Growth of Aroden's faith

After his ascension, Aroden worked hard to protect and aid humanity, while encouraging the rise of his faith, especially in Taldor. He guided the brightest and finest of humanity to Absalom, and encouraged the growth of the city. He preferred to provide aid from a distance (such as the siege of Absalom in 166 AR, when the Archmage Nex besieged the city). When necessary, Aroden took a very active role in the destruction of humanity's foes.[13] He also defeated the wizard-king Tar-Baphon in combat in 896 AR.[14][4]

Over a few thousand years, Taldor (located due east of the Isle of Kortos) spread its borders northwest across the southern reaches of the continent of Avistan, claiming territory in what is now known as Cheliax, and Aroden's religion spread with it. As Taldor eventually became decadent and effete, the clerics of Aroden took their religion (and their mandate from heaven) west to Cheliax.[15][16]


As early as the fourth century AR, historical records depict a god increasingly removed from the mundane affairs of Golarion, and in the next few centuries he shifted his focus to his growing domain on Axis. When travelling to Nirvana in 1121 AR, he met his old friend Arazni again, now an astral deva, and she accepted to serve as his herald. When Tar-Baphon returned to the world as a lich, Aroden did not intervene, leaving the matter to Arazni (with disastrous results). Aroden is only known to have appeared once in recent centuries, in 4433 AR in the Kellid nation of Sarkoris, to fight the avatar of the demon lord Deskari and drive him and his followers into the Lake of Mists and Veils.[4][17][18][9]

Aroden's death

Aroden was a god of human culture, innovation, and history. An important prophecy known as the Starfall Doctrine suggested that he was to manifest in Cheliax in 4606 AR, marking the beginning of a long-awaited Age of Glory. Instead, at the appointed hour, Golarion was racked with three weeks of storms that left the Eye of Abendego as a lasting reminder. When the weather broke, the clerics of Aroden found themselves disconnected from their god. When Abrogail Thrune I took control of the empire, Aroden was dead, and prophecy, which had defined Aroden's life and spurred his personal accomplishments and ambitions, stopped functioning.[4][19][20]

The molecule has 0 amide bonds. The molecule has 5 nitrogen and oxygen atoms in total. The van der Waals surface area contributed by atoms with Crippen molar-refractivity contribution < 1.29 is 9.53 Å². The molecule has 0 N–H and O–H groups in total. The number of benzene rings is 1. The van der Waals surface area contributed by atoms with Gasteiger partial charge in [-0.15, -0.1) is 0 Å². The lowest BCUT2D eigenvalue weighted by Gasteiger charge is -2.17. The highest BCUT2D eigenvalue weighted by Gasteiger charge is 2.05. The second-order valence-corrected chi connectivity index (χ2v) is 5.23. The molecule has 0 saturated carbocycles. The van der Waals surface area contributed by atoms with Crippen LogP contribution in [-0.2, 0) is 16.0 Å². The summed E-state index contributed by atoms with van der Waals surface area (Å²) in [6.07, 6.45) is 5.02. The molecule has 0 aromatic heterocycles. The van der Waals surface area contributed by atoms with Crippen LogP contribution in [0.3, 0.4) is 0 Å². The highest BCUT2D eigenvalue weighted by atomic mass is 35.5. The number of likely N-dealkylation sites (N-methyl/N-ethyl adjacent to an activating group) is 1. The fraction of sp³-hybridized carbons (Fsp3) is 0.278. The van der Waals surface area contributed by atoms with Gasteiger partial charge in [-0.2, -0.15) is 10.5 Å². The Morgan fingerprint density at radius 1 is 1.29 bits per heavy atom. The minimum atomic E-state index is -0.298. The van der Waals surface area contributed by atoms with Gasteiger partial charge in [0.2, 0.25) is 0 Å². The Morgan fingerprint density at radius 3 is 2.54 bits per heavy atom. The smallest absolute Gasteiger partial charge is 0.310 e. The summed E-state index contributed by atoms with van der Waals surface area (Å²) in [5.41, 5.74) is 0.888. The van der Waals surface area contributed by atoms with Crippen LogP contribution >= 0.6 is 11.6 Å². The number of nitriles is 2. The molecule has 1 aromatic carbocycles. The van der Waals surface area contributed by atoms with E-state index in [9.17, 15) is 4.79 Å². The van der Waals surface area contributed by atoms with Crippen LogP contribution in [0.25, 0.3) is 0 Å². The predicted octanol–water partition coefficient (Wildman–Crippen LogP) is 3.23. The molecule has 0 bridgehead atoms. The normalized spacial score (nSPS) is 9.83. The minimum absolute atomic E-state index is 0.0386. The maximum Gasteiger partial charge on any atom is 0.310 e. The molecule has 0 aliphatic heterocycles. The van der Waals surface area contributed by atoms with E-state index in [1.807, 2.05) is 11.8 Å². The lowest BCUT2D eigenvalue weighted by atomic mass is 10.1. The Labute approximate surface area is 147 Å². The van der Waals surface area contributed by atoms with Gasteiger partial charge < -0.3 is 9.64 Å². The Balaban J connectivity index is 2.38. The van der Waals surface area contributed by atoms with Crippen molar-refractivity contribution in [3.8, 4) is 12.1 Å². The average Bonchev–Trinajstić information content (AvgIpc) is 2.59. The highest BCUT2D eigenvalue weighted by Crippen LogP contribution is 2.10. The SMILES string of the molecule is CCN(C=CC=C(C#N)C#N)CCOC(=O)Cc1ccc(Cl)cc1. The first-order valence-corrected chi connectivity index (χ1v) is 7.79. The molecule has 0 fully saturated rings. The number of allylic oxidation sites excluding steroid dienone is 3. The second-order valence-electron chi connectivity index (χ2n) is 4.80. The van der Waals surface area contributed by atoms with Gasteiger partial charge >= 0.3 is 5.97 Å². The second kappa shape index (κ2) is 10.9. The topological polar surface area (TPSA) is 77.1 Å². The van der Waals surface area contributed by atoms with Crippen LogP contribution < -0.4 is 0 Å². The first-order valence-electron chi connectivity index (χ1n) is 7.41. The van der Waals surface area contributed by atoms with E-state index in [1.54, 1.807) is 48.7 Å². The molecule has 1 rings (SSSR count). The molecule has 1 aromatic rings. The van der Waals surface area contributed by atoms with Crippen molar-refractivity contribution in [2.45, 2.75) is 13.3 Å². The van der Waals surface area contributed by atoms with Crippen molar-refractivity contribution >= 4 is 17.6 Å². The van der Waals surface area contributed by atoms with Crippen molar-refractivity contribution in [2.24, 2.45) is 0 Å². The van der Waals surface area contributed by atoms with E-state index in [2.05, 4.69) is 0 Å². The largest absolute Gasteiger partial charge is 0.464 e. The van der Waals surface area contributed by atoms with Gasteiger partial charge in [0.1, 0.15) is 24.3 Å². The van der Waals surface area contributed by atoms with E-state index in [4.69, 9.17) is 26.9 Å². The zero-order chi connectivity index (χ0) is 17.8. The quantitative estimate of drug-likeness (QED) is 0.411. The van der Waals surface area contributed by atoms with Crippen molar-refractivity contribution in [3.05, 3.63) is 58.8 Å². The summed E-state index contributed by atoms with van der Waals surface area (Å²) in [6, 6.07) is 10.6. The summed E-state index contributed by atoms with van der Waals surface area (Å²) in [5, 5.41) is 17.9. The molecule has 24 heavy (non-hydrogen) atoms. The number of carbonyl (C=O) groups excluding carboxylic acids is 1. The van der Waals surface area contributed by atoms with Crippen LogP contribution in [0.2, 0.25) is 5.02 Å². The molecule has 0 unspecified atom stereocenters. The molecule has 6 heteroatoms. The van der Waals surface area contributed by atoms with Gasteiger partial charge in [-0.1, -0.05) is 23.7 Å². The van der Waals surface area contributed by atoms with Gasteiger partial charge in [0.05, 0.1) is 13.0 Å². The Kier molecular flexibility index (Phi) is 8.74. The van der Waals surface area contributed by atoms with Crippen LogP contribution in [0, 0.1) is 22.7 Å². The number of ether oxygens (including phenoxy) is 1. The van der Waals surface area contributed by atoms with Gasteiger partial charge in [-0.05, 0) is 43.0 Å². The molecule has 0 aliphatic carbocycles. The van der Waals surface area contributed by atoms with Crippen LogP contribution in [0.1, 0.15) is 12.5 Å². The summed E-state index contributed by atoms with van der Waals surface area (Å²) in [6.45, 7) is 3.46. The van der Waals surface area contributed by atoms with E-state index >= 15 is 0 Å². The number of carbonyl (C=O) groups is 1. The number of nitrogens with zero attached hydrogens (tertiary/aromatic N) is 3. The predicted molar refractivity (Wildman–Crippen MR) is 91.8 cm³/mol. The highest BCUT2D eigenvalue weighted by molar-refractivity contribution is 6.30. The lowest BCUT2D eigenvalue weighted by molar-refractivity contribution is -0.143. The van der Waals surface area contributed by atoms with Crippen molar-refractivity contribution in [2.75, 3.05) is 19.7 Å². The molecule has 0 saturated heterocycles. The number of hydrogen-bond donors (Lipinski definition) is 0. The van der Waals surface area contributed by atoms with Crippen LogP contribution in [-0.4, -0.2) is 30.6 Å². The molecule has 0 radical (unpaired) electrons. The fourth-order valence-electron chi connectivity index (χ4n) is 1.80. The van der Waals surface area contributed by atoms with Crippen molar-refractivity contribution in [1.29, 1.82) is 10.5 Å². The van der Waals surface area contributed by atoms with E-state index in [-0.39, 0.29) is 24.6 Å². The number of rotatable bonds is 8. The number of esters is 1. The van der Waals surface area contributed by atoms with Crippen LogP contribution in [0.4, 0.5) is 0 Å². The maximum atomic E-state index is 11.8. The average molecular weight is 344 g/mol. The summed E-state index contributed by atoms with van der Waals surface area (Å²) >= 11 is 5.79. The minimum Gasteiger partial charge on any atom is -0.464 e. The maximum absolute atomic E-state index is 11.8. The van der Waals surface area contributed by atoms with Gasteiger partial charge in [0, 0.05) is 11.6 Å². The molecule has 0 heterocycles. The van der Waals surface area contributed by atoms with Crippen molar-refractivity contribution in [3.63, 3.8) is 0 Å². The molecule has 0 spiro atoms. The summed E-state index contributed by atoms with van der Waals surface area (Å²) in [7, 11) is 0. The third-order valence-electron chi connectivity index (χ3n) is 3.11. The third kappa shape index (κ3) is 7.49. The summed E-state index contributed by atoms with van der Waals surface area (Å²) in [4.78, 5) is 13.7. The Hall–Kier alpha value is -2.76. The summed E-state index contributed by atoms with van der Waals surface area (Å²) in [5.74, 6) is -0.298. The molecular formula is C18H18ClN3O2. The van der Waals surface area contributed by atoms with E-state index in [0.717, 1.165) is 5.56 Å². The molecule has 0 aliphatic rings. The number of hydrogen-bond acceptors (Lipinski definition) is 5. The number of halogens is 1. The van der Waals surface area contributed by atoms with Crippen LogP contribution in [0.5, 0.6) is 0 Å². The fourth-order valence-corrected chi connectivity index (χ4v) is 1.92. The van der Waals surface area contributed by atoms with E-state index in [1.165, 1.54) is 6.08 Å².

Aroden's fate

Aroden died in 4606 AR, and his clerics no longer receive his spells. Countless theories exist about how he might have died, including a battle with Rovagug or Asmodeus, a journey beyond the Outer Sphere, or reincarnation into a mortal man to save humanity. The gods might know his true fate, particularly Pharasma, but if they do, they are not revealing it to mortals.[21][20][4]


Aroden's domain on Axis was a massive city, designed as an idealised utopia he encouraged his followers to replicate. Following his death, it was not absorbed by Axis and became known as the Empty Court, an empty wasteland contested by numerous parties, including his former follower Milani, who has rebuilt part of the Empty Court into the Refuge of the Red Rose, her second divine realm. The axiomites have declared the Empty Court a region distinct from Axis until someone wholly claims it.[4][22]


The twelve guises of Aroden

When Aroden walked the world disguised, he took on one of twelve guises: artist, beggar, craftsman or artisan, farmer, fisher, hunter, merchant, scholar, shepherd, soldier, tailor, and thief. Travelers to Westcrown can find these guises carved into stone along the northern wall of the Canaroden, a long canal in the city's Parego Spera district.[23] The twelve guises are also portrayed in statuary in the hidden vaults of the Korradath—the building from where Imperial Cheliax was once governed—the vaults were formerly used by the Church of Aroden in Westcrown.[24]


Aroden's strongest allies were the deities worshipped in Azlant. He turned to the Manual of City-Building, holy text of Abadar, for inspiration when establishing Taldor and Absalom, and saw the art inspired by Shelyn as necessary for a successful civilisation. After the gods he once worshipped, Acavna and Amaznen, died in Earthfall, Aroden pointed to them as examples that gods can die, but humanity will persevere.[6] Irori saw Aroden as a friend who obtained godhood from mortality much as he did, and was greatly troubled by his death.[25]

Aroden respected Cayden Cailean as proof that human ingenuity, luck, and will were such that even a drunkard could succeed in the deadly Test of the Starstone. Norgorber, a villain who represents the darkest urges that hold humanity back, yet became a god through the very Starstone raised by Aroden, was a sworn enemy of every Arodenite. Iomedae, a former paladin of Aroden, inspired her former master through her devotion, and her optimism countered the dark impulses that accumulated during his millennia-long life.[6]

Aroden saw Lamashtu as the darkness and chaos lurking in the wild beyond the perimeter between man and beast, and Urgathoa as a reminder of the worst excesses that he left behind in Azlant. After his death, his clergy blamed Pharasma for withholding his fate, leading to violence across the entire Inner Sea region.[6]